Despite defendants' allegations that there is a lack of any record evidence showing any encouragement or condonation by the individual defendants of Neuman's conduct, the Court concludes that there are genuine issues of material fact pertaining to the question of whether defendant Strang maintained a policy, custom, or practice which played an affirmative role in bringing about the sexual abuse plaintiff suffered and whether he performed in a deliberately indifferent manner by failing to take seriously and investigate fully or substantiate rumors of sexual misconduct by Neuman.
Summary judgment, therefore, should be denied to defendant Strang on the grounds of qualified immunity.
c. Nick Bayat
Defendant Bayat has been the assistant to the superintendent of Canon McMillan School District since 1992. From 1987 to 1992, he was the principal at Canon McMillan.
Of the individual defendants, defendant Bayat received the most notice of Neuman's alleged misconduct. There are numerous allegations that Bayat was informed of instances of possible inappropriate conduct between Neuman and female students before the time in which plaintiff was abused and failed to conduct a proper investigation. There are also allegations that, during the time Bayat was principal of the high school, knowledge of Neuman's inappropriate conduct was well known within the community.
The record evidence is inconsistent on the issue of when defendant Bayat first learned or heard of any potential misconduct by Neuman. Bayat contradicts Strang's testimony that Bayat was contacted in the mid-1980s when Strang received the anonymous letter. Bayat testified in his deposition that the first time he heard of any improper conduct concerning Neuman with female students was approximately 1988 or 1989 when William Rosnick contacted him.
In 1988 or 1989, William Rosnick, a 30-year teacher at Canon McMillan and former president of the teacher's union, reported to Bayat that he had personally observed Neuman with a particular female student, DM, on at least two occasions in the evening at the school and that this female student had received a hall pass from Neuman, excusing her from Rosnick's study hall.
Additionally, during the same meeting, Rosnick also told Bayat that in the mid-1980's a member of the Washington County Education Association told him that Neuman was maintaining an apartment with a female student. Based on the description of the female student, Rosnick believed the student to be BB.
In response to Rosnick's concerns about the current student, Bayat testified in his deposition that he "did about three or four different parts of the investigation and . . . observed Mr. Neuman in his classroom." Deposition transcript of Bayat, at 13. After interviewing "three, four, maybe even five" female students, and observing Neuman, both in and outside the classroom, Bayat concluded that Rosnick's concerns were unfounded. Although Neuman denies it, Bayat testified that he spoke with Neuman about the investigation and told him that he would be "keeping an eye on the situation." Deposition transcript of Bayat, at 14.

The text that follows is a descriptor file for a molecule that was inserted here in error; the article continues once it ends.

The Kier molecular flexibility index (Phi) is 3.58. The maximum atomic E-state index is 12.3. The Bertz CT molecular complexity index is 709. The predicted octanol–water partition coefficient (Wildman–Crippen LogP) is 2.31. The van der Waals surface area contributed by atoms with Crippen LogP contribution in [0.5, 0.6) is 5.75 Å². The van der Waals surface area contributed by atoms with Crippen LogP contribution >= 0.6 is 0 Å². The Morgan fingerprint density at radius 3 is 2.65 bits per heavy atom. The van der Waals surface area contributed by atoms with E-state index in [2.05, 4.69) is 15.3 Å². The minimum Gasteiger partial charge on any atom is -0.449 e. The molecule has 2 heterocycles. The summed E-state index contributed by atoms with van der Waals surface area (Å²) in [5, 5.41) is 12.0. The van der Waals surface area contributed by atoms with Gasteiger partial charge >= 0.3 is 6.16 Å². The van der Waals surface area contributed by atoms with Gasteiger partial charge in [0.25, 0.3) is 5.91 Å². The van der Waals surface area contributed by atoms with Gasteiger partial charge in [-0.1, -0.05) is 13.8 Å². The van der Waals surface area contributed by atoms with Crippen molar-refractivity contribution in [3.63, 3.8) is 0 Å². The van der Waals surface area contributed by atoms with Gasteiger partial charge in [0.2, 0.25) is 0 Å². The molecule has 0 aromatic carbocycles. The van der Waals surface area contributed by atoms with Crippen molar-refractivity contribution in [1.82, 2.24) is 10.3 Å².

Bayat did not conduct any investigation into the allegations that Neuman had maintained an apartment with a student, as Bayat considered the rumor "dated" and the information was received after the student had graduated. Bayat did not document either of these reports.
Furthermore, according to plaintiff's evidence, during Bayat's tenure as principal of Canon McMillan, knowledge of Neuman's inappropriate behavior with female students was well known within the community, including knowledge by teachers, students, school board members and other administrators. For example, Albert Cuneo, a school board member from 1980-1986, testified in his deposition that during the time he was on the school board, he heard that Neuman was "fooling around with students." A female student, LT, who graduated from Canon McMillan High School in 1988, gave a sworn statement stating that during the time Bayat was principal "there's (sic) not a teacher that could tell you that they didn't know about Neuman's inappropriate behavior. Plaintiff's Appendix to Brief in Opposition, Exhibit 5.
Defendant argues that summary judgment should be granted in his favor as there is "no genuine issue as to the proposition that no student and no parent ever complained to any defendant until the plaintiff did so in this case." Defendants' brief, at 20. While the Court agrees that no other student or parent had complained prior to plaintiff doing so, the Court concludes that there are genuine issues of material fact pertaining to the question of whether defendant Bayat performed in a deliberately indifferent manner by failing to take seriously and investigate fully or substantiate rumors of sexual misconduct by Neuman. Additionally, there are genuine issues of material fact pertaining to the question of whether defendant Bayat maintained a policy, custom or practice that permitted allegations of sexual abuse by Neuman to go unreported or uninvestigated, thus resulting in injuries to plaintiff in violation of her constitutional rights.